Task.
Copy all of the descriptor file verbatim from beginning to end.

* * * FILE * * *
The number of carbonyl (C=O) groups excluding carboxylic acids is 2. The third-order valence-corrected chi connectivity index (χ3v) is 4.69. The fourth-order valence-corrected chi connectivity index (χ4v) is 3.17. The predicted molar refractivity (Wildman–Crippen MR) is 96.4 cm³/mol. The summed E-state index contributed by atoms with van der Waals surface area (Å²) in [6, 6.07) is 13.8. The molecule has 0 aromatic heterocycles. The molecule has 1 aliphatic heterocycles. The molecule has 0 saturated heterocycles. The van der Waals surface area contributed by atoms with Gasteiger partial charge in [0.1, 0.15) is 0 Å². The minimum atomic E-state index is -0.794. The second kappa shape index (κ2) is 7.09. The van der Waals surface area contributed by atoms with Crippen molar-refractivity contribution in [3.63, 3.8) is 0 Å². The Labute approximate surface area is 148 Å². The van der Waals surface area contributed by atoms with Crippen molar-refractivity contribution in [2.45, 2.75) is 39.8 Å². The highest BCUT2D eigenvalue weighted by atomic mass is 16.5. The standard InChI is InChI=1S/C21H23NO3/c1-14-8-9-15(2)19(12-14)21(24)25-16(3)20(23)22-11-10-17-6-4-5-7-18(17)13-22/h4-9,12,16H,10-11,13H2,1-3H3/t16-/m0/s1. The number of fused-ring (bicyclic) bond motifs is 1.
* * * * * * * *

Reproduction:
The number of carbonyl (C=O) groups excluding carboxylic acids is 2. The third-order valence-corrected chi connectivity index (χ3v) is 4.69. The fourth-order valence-corrected chi connectivity index (χ4v) is 3.17. The predicted molar refractivity (Wildman–Crippen MR) is 96.4 cm³/mol. The summed E-state index contributed by atoms with van der Waals surface area (Å²) in [6, 6.07) is 13.8. The molecule has 0 aromatic heterocycles. The molecule has 1 aliphatic heterocycles. The molecule has 0 saturated heterocycles. The van der Waals surface area contributed by atoms with Gasteiger partial charge in [0.1, 0.15) is 0 Å². The minimum atomic E-state index is -0.794. The second kappa shape index (κ2) is 7.09. The van der Waals surface area contributed by atoms with Crippen molar-refractivity contribution in [3.63, 3.8) is 0 Å². The Labute approximate surface area is 148 Å². The van der Waals surface area contributed by atoms with Crippen molar-refractivity contribution in [2.45, 2.75) is 39.8 Å². The highest BCUT2D eigenvalue weighted by atomic mass is 16.5. The standard InChI is InChI=1S/C21H23NO3/c1-14-8-9-15(2)19(12-14)21(24)25-16(3)20(23)22-11-10-17-6-4-5-7-18(17)13-22/h4-9,12,16H,10-11,13H2,1-3H3/t16-/m0/s1. The number of fused-ring (bicyclic) bond motifs is 1.